Then it’s not impossible. Kaede thought. However, the Samaran girl gave no such response, as it was far too confrontational for her new, diplomatic role. Instead, the familiar looked to Pascal, who usually served as the ‘vanguard’ in Sylviane’s negotiations.
Unfortunately, the young Landgrave who wore a frown beneath his black eyepatch showed no sign that he intended to speak. This forced Sylviane to continue on her own:
“Your Majesty has nearly 2,000 veterans returning from Glywysing, 4,500 garrison and militia left behind after the Battle of Gwilen River, once we subtract Macdonald’s troops, plus 5,000 levies conscripted during the siege. That should be sufficient to create a 10,000 strong army while leaving behind 1,500 as a garrison.”
“A garrison stripped down to bare bones!” Katell retorted unhappily. “Who will defend Roazhon should our enemies strike in early Spring!? Not to mention we need troops to begin the reclamation of Avorica from infidel hands!”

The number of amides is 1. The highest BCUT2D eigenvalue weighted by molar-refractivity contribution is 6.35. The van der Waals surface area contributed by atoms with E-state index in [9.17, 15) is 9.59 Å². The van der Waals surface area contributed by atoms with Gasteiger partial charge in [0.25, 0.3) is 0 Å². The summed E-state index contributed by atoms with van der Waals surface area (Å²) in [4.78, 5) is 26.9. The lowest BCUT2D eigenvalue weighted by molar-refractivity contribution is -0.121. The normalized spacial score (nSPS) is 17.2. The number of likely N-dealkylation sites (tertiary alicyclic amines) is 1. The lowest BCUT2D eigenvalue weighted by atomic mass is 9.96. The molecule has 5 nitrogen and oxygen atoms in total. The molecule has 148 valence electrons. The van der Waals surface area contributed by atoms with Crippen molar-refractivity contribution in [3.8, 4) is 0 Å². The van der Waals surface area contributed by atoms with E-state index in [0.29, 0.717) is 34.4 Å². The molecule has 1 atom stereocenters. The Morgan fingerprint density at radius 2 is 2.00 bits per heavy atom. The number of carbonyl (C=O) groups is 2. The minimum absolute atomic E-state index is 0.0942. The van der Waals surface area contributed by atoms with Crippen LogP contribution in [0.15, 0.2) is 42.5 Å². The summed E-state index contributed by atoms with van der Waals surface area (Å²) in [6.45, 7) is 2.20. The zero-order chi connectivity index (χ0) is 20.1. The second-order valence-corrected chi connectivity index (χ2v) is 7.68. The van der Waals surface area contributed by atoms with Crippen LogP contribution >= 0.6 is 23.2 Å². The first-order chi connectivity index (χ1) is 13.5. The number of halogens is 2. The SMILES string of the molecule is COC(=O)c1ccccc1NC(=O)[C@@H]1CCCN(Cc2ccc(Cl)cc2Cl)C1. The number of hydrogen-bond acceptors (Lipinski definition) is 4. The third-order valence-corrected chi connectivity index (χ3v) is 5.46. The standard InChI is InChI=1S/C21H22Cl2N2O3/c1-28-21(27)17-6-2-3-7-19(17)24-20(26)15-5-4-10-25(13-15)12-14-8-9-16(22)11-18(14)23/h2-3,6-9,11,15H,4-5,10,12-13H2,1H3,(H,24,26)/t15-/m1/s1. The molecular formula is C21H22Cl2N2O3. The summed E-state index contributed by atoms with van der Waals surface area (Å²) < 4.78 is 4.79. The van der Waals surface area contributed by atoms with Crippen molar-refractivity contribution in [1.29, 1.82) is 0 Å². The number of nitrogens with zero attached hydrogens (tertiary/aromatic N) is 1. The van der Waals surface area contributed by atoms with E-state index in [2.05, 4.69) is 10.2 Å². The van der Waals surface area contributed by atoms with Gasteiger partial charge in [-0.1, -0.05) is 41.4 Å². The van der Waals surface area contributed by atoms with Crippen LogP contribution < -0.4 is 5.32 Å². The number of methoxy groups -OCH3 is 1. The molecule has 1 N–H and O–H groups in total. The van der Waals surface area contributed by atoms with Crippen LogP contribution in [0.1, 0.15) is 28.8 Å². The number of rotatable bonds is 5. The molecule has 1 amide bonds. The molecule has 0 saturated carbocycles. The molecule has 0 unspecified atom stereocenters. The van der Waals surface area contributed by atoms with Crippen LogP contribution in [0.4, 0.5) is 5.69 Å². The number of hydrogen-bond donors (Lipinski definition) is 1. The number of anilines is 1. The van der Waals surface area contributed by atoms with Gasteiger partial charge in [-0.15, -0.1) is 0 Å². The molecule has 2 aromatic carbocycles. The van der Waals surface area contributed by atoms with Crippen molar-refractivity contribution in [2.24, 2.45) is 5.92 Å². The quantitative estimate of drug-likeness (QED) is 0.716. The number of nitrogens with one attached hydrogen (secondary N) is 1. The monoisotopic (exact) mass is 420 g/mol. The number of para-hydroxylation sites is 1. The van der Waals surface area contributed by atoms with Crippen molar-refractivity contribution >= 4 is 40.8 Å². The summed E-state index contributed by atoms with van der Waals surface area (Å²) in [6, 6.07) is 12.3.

“I understand Your Majesty’s desire to bring swift liberation to your territories.” Sylviane acknowledged Katell’s needs first. “However, Avorica’s winter usually runs until mid-March thanks to the ocean streams, which makes this a poor campaigning season as the first snows have already fallen. Furthermore, with the majority of villages left ungarrisoned by Caliphate troops, Lady Lynette’s rangers have already begun to re-establish control. Only the walled towns still need to be reclaimed, and besieging them would be best delayed until after the Spring thaw.
“On the matter of Roazhon’s defense,” the Princess went on, “I will be leaving behind Lady Edith and her elite Knights Hospitallers to protect the city…”
Kaede nodded along as Sylviane had already discussed this with her. It was well known that the Saint of Crusaders had sworn an oath to never bear arms against fellow Trinitians. Edith might decide that some individuals might warrant punishment, but she would never march against a Trinitan army.
Therefore, the idea of having the Saint in a march against the pretender Gabriel, who was entitled ‘Defender of the Trinitian Faith’ by the Pope, was completely absurd. The fact Edith didn’t raise any objections was as far as her support would go.